yzThe Romantic Conception of Life:
@@@@@@Science and Philosophy in the Age of Goethe

yҁzRobert J. Richards
yszDecember 2002
yoŁzThe University of Chicago Press, Chicago
ypzScience and Its Conceptual Foundations
yŐzxx+587 pp.
y艿zUS$ 35.00 (hardcover)

Illustrations xiii
Acknowledgments xv
Prologue xvii

1. Introduction: A Most Happy Encounter 1
The Historical Meaning of _Naturphilosophie_ and Romantic Biology 6

Part One: The Early Romantic Movement in Literature, Philosophy, and Science

2. The Early Romantic Movement 17
Wilhelm and Friedrich Schlegel 23
Novalis: The Romantic Personality 25
Caroline Boehmer and the Mainz Revolution 36
The Schlegels in Jena:
The Break with Schiller and the Politics of Romanticism 45
Fichte, the Philosopher of Freedom 59
The Salons of Berlin 91
Friedrich Schleiermacher: The Poetics and Erotics of Religion 94
Friedrich Schlegel's Aethetic Theory 105

3. Schelling: The Poetry of Nature 114
Schelling's Early Life 116
Naturphilosophie 128
Schelling in Jena 147
Transcendental Idealism and Poetic Construction 151
Schelling's Affair with Caroline and the Tragedy of Auguste 166
Schelling's Identity of Philosophy 176

4. Denouement: Farewell to Jena 193
The Meaning of Romanticism 199

Part Two: Scientific Foundations of the Romantic Conception of Life

5. Early Theories of Development: Blumenbach and Kant 207
Embryology and Theories of Descent
in the Seventeenth and Eighteenth Centuries 211
Blumenbach's Theory of the _Bildungstrieb_ 216
Kant's Theory of Biological Explanation 229

6. Kielmeyer and the Organic Powers of Nature 238
Lectures on Organic Forces 241
Theory of Species Origin and Transformation 246
Critique of Kant and the Idealists 248

7. Johann Christian Reil's Romantic Theories of Life and Mind,
or Rhapsodies on a Cat-Piano 252
Early Training and Practice 253
Lebenskraft 255
Studies of Mental Illness 261
The Romantic Movement in Halle 273
The Romantic Naturphilosoph 278
Final Years: War and Romance 282

8. Schelling's Dynamic Evolutionism 289
Biological Treatises 291
Critical Analysis of the Biological Theories of Contemporaries 292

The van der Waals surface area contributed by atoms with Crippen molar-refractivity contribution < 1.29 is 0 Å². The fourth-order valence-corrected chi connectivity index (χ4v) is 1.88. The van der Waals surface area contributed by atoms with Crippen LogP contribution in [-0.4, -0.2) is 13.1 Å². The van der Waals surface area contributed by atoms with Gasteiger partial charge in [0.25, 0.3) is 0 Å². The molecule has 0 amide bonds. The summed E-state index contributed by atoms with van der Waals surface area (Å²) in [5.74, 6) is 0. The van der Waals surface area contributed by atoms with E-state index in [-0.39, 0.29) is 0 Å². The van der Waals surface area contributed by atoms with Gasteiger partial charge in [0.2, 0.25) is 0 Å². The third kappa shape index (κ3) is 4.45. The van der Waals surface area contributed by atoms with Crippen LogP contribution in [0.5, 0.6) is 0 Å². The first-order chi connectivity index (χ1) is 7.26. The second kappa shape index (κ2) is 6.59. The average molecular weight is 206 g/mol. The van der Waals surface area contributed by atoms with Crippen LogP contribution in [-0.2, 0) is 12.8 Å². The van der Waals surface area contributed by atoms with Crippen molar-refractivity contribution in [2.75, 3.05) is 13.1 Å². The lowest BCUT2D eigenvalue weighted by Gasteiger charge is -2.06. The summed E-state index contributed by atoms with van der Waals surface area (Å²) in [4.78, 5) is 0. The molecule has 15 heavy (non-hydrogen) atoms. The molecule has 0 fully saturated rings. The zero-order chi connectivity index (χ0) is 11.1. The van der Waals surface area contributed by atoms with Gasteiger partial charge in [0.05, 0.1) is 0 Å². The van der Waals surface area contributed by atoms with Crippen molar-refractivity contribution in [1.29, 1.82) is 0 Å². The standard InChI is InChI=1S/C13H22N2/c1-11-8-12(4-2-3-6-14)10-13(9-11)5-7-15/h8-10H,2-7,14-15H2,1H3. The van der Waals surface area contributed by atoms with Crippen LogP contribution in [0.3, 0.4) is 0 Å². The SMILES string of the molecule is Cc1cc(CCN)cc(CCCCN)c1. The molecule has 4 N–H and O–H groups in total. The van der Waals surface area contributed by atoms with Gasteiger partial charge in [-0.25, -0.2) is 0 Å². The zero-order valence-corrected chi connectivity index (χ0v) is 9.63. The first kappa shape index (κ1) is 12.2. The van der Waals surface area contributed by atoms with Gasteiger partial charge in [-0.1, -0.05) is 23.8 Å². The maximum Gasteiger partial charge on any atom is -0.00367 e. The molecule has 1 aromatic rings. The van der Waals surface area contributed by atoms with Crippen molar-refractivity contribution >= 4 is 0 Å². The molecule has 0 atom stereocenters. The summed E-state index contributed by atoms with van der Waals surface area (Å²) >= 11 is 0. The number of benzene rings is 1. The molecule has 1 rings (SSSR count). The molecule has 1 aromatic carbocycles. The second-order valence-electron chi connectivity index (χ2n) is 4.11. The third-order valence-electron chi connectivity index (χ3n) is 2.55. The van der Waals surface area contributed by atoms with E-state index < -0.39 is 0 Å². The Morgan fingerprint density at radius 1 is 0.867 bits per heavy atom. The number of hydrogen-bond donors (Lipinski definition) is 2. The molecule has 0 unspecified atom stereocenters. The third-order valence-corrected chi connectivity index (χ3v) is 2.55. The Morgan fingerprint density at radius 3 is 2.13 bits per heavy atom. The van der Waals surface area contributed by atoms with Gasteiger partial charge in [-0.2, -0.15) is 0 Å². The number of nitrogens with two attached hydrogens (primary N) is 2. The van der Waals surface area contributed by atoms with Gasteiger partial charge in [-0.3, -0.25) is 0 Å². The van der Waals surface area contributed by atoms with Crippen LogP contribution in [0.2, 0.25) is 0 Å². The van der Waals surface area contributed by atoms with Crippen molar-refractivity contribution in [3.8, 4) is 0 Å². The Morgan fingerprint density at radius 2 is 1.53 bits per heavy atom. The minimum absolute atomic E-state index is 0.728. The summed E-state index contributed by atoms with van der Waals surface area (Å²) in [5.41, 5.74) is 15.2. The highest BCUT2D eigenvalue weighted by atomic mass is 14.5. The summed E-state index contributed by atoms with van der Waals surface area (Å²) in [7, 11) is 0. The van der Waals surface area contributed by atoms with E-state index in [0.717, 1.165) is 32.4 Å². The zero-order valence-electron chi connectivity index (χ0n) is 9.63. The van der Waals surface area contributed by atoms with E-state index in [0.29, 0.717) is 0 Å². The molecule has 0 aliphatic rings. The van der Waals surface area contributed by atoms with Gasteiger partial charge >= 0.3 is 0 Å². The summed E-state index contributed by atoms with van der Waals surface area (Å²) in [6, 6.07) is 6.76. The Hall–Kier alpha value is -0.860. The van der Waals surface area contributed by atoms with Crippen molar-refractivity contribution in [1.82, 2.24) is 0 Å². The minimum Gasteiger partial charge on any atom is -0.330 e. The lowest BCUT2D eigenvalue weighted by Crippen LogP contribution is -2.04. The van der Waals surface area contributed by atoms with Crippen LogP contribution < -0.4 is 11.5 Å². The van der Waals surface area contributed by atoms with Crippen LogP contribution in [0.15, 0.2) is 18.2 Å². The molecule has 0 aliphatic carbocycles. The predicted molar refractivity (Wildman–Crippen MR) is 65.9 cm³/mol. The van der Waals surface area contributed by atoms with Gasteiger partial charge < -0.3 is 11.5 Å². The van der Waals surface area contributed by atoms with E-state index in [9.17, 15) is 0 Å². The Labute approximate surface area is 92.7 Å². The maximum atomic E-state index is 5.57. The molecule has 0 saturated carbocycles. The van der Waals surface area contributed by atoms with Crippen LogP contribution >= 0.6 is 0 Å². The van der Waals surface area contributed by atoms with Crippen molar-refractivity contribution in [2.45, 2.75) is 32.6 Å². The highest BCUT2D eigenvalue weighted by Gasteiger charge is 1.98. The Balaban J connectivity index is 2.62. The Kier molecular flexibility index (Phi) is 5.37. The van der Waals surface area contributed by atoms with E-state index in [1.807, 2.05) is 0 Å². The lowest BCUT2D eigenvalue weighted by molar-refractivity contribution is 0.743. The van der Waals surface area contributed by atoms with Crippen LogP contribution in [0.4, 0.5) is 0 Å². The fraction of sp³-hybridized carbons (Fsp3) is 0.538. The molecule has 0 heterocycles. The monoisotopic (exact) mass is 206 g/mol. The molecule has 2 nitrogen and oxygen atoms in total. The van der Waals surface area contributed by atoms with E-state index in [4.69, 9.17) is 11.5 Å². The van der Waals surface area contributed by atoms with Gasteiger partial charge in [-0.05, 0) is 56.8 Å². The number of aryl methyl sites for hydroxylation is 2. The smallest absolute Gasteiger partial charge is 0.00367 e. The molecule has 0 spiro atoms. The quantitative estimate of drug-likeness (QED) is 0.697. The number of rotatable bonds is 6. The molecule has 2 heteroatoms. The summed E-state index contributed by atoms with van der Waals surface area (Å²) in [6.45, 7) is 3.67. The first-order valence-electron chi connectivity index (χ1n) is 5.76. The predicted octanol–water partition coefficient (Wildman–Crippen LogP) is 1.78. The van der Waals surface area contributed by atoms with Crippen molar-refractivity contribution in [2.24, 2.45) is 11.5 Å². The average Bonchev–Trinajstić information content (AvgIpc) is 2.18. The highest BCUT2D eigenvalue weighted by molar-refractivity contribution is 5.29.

Nature as a Dynamically Shifting Balance of Forces 294
Theory of Dynamic Evolution 298

9. Conclusion: Mechanism, Teleology, and Evolution 307
Appendix: Theories of irritability, Sensibility, and
Vital Forces from Haller to Humboldt 313

Part Three: Goethe, A Genius for Poetry, Morphology, and Women

10. The Erotic Authority of Nature 325
Growing Up in Frankfurt 330
University Education 334
The Law, Herder, and Lotte 339
The Weimar Councillor and the Frustrated Lover 355
The Science of Goethe's First Weimar Period 365
The Unity of Biological Nature:
Goethe's Discovery of the Zwischenkiefer in Human Beings 367
The Impact of Spinoza 376
Goethe's Italian Journey: Art, Nature, and the Female 382
Conclusion 404

11. Goethe's scientific Revolution 407
Homecoming 409
The Foundations of Morphology 413
Friendship with Schiller and Induction into Kantian Philosophy 421
The Science of Morphology 434
The Romantic Circle and Schelling 457
_Zur Morphologie_ 471
The Vertebral Theory of the Skull:
Goethe's Dispute with Oken and the Truth of Memory 491

12. Conclusion: The History of a Life in Art and Science 503

Part Four: Epilogue

13. The Romantic Conception of Life 511

14. Darwin's Romantic Biology 514
The Romantic Movement 516
Darwin's Romantic Conception of Nature 522
Romantic Nature in the _Origin of Species_ 526
Darwin's Theory of Morals 540
Conclusion 552

Bibliography 555
Index 573